Experts Share Recommendations For Kids and Masks As Back to School Time Approaches
While the back to school shopping list may vary by grade and school, one popular shopping list item this year is child-size face masks. Many schools require children to wear face masks. Even if they don’t, many parents want their children to wear face masks in order to be as protected as possible from catching or transmitting Covid-19.
It might be easy to assume that an N95 face mask would be the best one to get for your child. After all, isn’t that what doctors wear?
According to experts, the problem with N95 face masks is that they are not designed for children. Dr. Allison Bartlett, a pediatric infectious diseases physician at University of Chicago Medicine, told Good Morning America, “Absolutely an N95 that has been fitted to you provides the most protection. They don’t really make child size N95s and unless you’ve gone through the fit testing, it doesn’t really provide any extra protection.”
Meanwhile, Dr. Richard Malley, a pediatric infectious disease specialist at Boston Children’s Hospital, explained, “N95 masks on a child may not fit and even if they do fit, they’re not as comfortable. We don’t want to be recommending masks that kids are not willing to wear.”
When it comes to choosing a face mask for your child, the most important factor, according to the experts, is choosing a face mask that your child is willing to wear. That means that the face mask needs to be comfortable and fit the face properly. It may also help if the face mask is a color the child likes or has a character the child likes on it. Malley recommends letting your child pick out the face mask. Go to a store together or look online together and let your child show you which masks he or she likes.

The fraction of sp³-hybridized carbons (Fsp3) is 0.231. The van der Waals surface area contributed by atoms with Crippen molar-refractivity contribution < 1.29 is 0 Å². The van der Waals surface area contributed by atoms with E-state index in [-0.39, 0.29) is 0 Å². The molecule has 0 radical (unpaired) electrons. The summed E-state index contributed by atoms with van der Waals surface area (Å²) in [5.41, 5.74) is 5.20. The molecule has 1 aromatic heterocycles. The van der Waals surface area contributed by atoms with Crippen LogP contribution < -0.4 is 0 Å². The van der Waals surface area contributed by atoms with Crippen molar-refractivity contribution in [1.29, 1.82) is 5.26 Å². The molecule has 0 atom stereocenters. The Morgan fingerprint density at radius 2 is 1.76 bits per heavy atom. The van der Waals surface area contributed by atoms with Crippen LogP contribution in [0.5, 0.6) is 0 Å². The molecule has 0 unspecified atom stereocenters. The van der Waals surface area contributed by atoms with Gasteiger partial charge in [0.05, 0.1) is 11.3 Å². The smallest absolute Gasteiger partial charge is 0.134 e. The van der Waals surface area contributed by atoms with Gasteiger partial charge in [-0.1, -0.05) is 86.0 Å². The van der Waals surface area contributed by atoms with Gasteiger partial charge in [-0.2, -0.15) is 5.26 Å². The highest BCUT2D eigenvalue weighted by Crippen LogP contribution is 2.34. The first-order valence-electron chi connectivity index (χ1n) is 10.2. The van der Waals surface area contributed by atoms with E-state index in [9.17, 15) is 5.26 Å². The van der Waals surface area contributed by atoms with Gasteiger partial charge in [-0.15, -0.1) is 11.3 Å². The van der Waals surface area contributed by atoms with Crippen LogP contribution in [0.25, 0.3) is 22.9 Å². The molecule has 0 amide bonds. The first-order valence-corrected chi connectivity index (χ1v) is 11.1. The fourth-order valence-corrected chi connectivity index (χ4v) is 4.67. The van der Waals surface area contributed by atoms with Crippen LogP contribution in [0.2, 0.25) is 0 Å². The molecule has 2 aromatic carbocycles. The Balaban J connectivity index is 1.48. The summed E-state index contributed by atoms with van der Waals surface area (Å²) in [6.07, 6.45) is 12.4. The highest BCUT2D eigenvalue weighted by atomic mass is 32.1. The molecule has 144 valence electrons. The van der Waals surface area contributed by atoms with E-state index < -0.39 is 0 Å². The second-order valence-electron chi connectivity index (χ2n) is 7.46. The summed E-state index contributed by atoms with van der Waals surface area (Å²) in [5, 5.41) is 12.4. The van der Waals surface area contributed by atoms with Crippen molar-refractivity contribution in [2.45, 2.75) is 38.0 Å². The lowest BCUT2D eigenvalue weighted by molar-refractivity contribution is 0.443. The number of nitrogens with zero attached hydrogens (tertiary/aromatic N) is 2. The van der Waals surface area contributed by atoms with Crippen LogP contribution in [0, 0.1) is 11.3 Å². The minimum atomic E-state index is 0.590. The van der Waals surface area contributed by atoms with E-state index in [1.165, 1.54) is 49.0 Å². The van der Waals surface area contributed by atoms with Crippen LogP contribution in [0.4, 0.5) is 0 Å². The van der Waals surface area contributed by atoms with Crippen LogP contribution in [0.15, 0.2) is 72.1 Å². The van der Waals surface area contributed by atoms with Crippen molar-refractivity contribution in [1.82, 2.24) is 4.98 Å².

Bartlett explained, “It all comes down to if they’re not going to wear it, it doesn’t matter how high quality the mask is. A well-fitted cloth mask works much better than a poorly-fitted surgical mask.”
It is important to make sure the masks you and your child choose are not only comfortable but also fit well. Malley explained, “You want something that covers the nose and mouth and when they speak or laugh, that the mask is not falling off their face. You want the jaw to be able to move.”
According to Bartlett, “Sometimes fabric masks work better [than surgical masks] because they fit better and are softer or more comfortable to fit the face.”
While an N95 mask is not necessary, you do want to make sure that the mask is doing its job. An easy test is to hold the mask up to the sun, stretch it and see if sunlight shines through it. If you can see light coming through the mask, it is not thick enough. Choose a different mask.
When you find a mask that passes the sun test, that your child likes and that fits your child well, make sure you get more than one. Your child will need multiple masks. It’s a good idea to send your child to school with at least one extra mask every day and to make sure you wash the masks after they have been worn. Make sure you buy enough masks that you always have clean masks ready to go.
Will your children be wearing face masks to school? Does it surprise you that an N95 mask isn’t necessary? Does your child have a favorite face mask?